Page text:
Start-ups must dodge Colorado’s branding blunders, experts say
Wednesday, June 15, 2011/
Start-ups need to diversify their offering without diluting their brand, according to industry experts, to avoid suffering the same fate as debt-laden clothing and footwear company Colorado Group.
Colorado, which owns iconic Australian brands Jag, Mathers, Diana Ferrari and Williams the Shoeman, was placed in the hands of administrators in March after struggling to get out of debt of more than $400 million.
After failing to attract a buyer, the company announced earlier this week that 140 underperforming stores will be closed, affecting more than 1,000 staff.
Receiver Brendan Richards, from Ferrier Hodgson, said the job losses are undesirable but necessary to enhance the group’s profitability.
“The restructure of the group would eliminate the loss-making Colorado-branded stores and those other stores impacting on the profitability of the group,” he said in a statement.
“The remaining brands and stores are all profitable and would form the cornerstone of the future business.”
Richards admitted the Colorado brand isn’t what it used to be, describing it as “something of a directionless journey”.
“There is a good, core business suffering from a shroud of underperformance in certain aspects of the business,” he said.
According to National Retailers Association spokesman Michael Lonie, Colorado’s collapse sends a strong message to other retailers to ensure their offering is clearly defined, particularly if they operate within a niche.
Lonie says high prices – characteristic of niche markets – must be justified with a very specific stock range, arguing Colorado isn’t specialised enough for the prices it charges.
“Colorado is a little bit of this and a little bit of that. If you’re going to operate within a niche like camping and hiking, you need to have a clearly defined category of goods,” he says.
Erminio Putignano, managing director of FutureBrand Australia, says companies who frequently diversify their original offering can appear as if they are losing direction.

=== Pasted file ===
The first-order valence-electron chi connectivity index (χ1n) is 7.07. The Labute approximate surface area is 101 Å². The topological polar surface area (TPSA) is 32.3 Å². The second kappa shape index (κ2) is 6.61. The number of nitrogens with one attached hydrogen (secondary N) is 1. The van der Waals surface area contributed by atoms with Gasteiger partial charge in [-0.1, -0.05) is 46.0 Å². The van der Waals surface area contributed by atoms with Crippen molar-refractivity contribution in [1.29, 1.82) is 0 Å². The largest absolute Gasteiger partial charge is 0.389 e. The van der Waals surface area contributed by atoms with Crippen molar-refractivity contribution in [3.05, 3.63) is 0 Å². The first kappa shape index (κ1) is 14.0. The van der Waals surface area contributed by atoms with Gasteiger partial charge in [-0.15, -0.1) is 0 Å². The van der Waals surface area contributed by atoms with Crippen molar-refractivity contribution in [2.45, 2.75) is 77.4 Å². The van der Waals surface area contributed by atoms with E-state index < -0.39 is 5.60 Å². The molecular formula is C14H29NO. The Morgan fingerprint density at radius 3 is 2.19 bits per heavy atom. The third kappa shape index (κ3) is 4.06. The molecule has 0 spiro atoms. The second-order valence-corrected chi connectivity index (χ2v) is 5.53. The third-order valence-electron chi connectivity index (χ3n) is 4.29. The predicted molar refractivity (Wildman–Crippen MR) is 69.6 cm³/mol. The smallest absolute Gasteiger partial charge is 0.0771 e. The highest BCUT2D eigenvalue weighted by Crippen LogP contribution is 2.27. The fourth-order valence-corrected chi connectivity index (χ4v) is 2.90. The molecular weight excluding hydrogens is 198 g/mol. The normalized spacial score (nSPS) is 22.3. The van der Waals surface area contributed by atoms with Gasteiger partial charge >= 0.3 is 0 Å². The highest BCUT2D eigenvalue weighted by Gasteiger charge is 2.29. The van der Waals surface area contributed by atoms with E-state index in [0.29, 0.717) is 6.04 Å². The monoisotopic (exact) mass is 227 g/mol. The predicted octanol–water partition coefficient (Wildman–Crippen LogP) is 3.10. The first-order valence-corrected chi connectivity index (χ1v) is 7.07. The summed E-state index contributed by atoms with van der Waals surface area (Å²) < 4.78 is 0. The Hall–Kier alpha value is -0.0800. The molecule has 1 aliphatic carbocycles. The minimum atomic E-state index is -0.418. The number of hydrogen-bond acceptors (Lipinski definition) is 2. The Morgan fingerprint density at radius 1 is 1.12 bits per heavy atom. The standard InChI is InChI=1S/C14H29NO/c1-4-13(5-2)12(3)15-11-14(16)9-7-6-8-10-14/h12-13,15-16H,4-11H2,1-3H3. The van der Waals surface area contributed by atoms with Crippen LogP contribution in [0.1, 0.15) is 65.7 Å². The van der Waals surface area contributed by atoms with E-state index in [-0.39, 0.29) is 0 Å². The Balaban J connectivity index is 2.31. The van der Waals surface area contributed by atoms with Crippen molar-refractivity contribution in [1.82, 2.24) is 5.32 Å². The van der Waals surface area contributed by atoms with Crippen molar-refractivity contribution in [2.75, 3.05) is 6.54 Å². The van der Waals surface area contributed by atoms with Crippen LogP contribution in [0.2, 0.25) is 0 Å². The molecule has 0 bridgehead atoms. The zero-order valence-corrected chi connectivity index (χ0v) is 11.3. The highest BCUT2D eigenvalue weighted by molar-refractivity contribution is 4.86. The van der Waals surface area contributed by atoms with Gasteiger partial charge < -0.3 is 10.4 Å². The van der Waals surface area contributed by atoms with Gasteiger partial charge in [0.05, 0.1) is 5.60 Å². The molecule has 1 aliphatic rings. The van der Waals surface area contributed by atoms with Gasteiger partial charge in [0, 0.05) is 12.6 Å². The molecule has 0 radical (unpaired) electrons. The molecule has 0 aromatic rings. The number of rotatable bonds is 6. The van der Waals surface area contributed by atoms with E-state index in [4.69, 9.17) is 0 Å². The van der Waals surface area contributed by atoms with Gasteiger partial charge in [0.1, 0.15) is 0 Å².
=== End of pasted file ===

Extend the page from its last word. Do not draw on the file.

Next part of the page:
“If they diversify a lot, the whole overarching brand could lose – or appear to be losing – its sense of direction,” he says.
Brian Walker, managing director of The Retail Doctor, says businesses must be very clear about the market they wish to pursue and why they believe an opportunity exists.
“Ensure the innovation and penetration of the product is very much in that segmented space otherwise the danger of overlapping [into another market] and confusing consumers can be quite high,” Walker says.
The Colorado Group was purchased by Affinity Leave Partners in 2006 for $430 million when the retail market was particularly buoyant.
But reports indicate the group has been struggling to cope with the fragile retail environment for the last two years, posting a $62.7 million loss last financial year.
Ferrier Hodgson’s proposal is to close 100 Colorado-branded stores in Australia and nine in New Zealand, with other closures including seven Mathers stores, 21 Williams stores, one Diana Ferrari store and two JAG stores.
This will take down the company’s overall store number from 434 to 281, employing about 2,400 people.
The company will have no presence in New Zealand, and there will be no Colorado-branded stores remaining, although some Colorado branded-footwear will be sold online and through Mathers and Williams outlets.